By Salama A Salama
Egypt has abdicated all responsibility for the end of the calming-down arrangements between Israel and Hamas. By doing so, it has thrown the ball into Israel's court. As an occupying power, Israel is responsible for the humanitarian crisis in Gaza.
It is to be recalled that Gaza, the West Bank and East Jerusalem are still under official Israeli occupation. Therefore, Israel is required by international law to supply the inhabitants with their basic needs.
From a legal point of view, Egypt is doing the right thing. Rafah, the only crossing controlled by Egypt, is subject to a three-way agreement between Israel, the Palestinian Authority (PA) and the EU. Now that the EU has withdrawn and the PA is no longer manning the crossing, the Rafah crossing can only open in cases that Egypt deem exceptional. On several occasions, Egypt opened the crossing to allow for humanitarian assistance and the sick to travel for treatment.
Egypt, however, doesn't want Rafah to be a substitute for other crossings, for that would be letting Israel off the hook with regard to its legal responsibilities in Gaza. It is a sticky point, and one that Egypt failed to get across to the Arab and Muslim world, where demonstrations are regularly held to protest against the closure of that particular crossing. It is worth noting here that the Camp David Accords stipulate that the Rafah crossing should not be closed except in Yom Kippur and Eid Al-Adha.
The current power struggle among the Palestinians has a lot to do with the current impasse. Egypt, which tried in vain to mediate between Fatah and Hamas, now blames Hamas for the collapse of talks. It is fair, however, to note that the current split in Palestinian ranks is only a reflection of divisions among Arab regimes.
Those regimes that back Mahmoud Abbas -- and his futile negotiations with Israel -- are the same ones that support the US position, the roadmap, the Quartet recommendations, and the Annapolis resolutions. And they are the same regimes that tried by various means to isolate and weaken Hamas.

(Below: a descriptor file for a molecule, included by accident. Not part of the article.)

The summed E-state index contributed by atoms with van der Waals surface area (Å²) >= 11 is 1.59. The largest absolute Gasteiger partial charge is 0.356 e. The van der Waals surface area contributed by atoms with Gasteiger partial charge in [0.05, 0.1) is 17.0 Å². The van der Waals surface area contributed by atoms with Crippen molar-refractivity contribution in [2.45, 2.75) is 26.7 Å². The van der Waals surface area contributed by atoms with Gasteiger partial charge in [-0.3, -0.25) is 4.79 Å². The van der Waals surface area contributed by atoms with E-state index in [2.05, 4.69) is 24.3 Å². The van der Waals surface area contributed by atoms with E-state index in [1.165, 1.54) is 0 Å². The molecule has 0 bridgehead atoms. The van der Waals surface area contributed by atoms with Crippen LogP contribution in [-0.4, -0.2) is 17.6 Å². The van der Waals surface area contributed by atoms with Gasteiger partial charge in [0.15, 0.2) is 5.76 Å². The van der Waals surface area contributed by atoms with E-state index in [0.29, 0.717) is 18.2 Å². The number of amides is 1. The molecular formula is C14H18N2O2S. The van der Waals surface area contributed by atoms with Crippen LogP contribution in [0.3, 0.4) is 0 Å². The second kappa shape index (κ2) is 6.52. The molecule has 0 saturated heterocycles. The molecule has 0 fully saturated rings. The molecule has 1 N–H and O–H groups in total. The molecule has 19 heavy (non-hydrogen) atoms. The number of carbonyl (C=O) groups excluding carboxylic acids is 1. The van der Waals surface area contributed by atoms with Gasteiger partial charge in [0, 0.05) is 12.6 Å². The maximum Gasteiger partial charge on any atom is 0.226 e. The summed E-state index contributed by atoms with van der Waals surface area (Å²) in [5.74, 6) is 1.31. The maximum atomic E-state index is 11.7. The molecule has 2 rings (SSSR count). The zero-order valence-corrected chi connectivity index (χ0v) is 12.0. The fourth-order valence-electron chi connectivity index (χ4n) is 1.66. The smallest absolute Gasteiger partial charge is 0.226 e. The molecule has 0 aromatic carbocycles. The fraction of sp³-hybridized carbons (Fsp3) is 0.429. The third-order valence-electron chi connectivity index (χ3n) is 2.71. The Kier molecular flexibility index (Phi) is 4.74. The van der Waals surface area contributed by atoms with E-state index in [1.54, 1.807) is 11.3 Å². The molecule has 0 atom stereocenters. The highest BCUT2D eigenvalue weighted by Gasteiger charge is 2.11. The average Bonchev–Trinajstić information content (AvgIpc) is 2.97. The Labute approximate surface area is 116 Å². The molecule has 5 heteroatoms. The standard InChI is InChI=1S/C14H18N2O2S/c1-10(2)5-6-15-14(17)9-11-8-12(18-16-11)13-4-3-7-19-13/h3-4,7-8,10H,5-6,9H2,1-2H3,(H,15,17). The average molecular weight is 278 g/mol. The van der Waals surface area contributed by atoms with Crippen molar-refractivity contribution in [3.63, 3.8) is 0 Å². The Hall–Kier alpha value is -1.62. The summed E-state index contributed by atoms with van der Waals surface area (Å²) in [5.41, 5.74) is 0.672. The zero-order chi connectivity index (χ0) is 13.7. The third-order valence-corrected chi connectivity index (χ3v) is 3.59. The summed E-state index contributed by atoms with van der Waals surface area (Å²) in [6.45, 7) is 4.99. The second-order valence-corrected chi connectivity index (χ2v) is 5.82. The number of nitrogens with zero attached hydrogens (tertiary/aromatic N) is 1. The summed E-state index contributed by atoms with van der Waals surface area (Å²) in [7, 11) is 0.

Then you get the regimes that support Hamas and maintain that US-Israeli plans have come to a dead end. Unfortunately, the Palestinian issue has become entangled with other things, such as Syria's position on Lebanon and the Iranian nuclear issue.
Washington, for its part, used regional tensions to whip up fears among Gulf countries. So now Gulf countries, instead of reaching a deal with Iran to guarantee security in the Gulf, are viewing the Iranians as more of a threat than the Israelis. The recent talks held between Arab foreign ministers and Secretary of State Rice in New York serve to illustrate this point.
In fact, Washington is backing the PA so fervently in order to divide the Palestinians and also to break the Egypt-Syria-Saudi Arabia alliance that had kept the situation under control for quite some time. Once the alliance was shaken, bickering started in earnest among the Palestinians, Lebanese, Sunnis, and Shias. The political vacuum in the region became all too obvious as a result.
It is no wonder that Palestinian divisions seem so hard to heal. To put it bluntly, any reconciliation between the PA and Hamas would mean the end of the material and political backing Abbas and Fatah receive from Washington and the EU. Still, level headed Palestinians know that the only way out is through Egyptian mediation.
What will happen next is anybody's guess. In the next few weeks, major changes are likely to happen. Washington, for example, may open talks with Tehran. And Syria may soon resume negotiations with Israel.